During this summer's unofficial OHMSS 50 celebration for "On Her Majesty's Secret Service" at Piz Gloria, James Bond•O•Rama.dk had the pleasure of meeting long-time EON associate John Glen.
The 87-year-old Englishman edited "On Her Majesty's Secret Service" and directed the second unit on location in Switzerland back in 1968-69. John Glen later performed the same duties on "The Spy Who Loved Me" (1977) and "Moonraker" (1979) before graduating to director on every EON-produced Bond film during the 80's: "For Your Eyes Only" (1981), "Octopussy" (1983), "A View to a Kill" (1985), "The Living Daylights" (1987) and "Licence to Kill" (1989).
In this exclusive chat with Bond•O•Rama.dk John Glen discusses some of his favourite Bond locations as well as the editing techniques of "OHMSS" and other tricks of the trade.
John Glen, what would you name as your favourite Bond location?
I think Piz Gloria [would be at number one]. The Bernese Oberland is probably one of the best locations we've ever had. It's such a vast scene, it's very James Bond in its aspects. [The Bond connection] is the history of this place, isn't it.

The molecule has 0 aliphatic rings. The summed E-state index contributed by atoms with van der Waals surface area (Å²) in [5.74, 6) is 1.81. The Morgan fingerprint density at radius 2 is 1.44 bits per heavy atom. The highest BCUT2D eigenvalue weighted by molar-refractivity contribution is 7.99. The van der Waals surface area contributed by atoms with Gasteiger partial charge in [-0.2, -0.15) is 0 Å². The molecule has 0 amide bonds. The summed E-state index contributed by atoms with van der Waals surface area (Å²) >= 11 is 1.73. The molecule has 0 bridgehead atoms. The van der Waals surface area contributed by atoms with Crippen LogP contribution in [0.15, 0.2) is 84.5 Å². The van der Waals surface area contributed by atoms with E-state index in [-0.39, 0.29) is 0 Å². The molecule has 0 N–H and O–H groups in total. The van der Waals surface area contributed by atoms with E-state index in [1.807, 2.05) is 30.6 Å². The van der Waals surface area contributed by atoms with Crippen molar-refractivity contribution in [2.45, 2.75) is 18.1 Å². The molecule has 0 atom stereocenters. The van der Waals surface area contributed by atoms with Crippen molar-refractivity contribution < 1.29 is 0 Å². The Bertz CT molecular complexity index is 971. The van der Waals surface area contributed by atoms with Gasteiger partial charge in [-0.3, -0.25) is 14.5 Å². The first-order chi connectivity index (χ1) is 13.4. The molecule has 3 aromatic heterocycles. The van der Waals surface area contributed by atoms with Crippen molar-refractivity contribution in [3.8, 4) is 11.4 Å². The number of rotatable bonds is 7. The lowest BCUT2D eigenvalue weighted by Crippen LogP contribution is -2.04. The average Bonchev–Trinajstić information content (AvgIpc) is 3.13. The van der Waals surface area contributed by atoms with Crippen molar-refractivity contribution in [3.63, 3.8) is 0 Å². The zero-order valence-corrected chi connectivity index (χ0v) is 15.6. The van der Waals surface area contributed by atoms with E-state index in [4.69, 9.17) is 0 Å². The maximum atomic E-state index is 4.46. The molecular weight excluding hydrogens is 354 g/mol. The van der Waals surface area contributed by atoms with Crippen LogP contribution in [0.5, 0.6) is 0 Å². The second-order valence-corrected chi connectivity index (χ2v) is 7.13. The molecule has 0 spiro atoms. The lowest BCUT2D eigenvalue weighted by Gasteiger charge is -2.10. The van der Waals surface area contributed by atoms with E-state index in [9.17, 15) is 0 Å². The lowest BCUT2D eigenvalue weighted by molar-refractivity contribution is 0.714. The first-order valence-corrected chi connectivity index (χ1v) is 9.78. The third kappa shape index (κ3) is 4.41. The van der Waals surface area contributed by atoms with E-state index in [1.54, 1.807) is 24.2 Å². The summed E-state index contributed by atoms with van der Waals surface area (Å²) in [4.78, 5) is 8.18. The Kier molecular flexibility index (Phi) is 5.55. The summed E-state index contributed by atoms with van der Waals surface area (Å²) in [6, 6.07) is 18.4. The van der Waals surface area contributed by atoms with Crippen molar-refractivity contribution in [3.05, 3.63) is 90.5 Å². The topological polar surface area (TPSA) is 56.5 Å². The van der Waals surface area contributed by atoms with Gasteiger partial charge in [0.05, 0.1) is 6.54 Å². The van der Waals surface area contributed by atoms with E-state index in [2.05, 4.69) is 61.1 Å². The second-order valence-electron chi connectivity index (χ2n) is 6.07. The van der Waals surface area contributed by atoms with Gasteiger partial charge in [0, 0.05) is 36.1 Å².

I believe Piz Gloria and Schilthornbahn is the only Bond film location ever to write in their contract that they had unlimited means of promoting it as an official Bond location. And apparently EON Productions are not very happy about that.
It's indirectly free publicity, it's still 007, isn't it. And that's the important thing. It's an amazing franchise. Everyone says, how long can it go on for. I remember Lewis Gilbert saying to me that he thought it would probably come to an end after "Moonraker", "maybe that's the end of the series". It cost a lot of money, "Moonraker". Subsequently, of course, all of these new markest have opened up.
In 1989 Warner Home Video issued all of the James Bond 007 films (except the Columbia-produced "Casino Royale" from 1967) on retail VHS through local distributor Metronome Video. The Bond films had not previously been available for sale in Denmark.
This initial retail series had specially designed cover art with raster graphics on a metallic grey background which was obviously meant to resemble Maurice Binder's famous gunbarrel design.
The fourth cassette in the series was "You Only Live Twice" (1967):
Scan courtesy of Jan Mouritzen.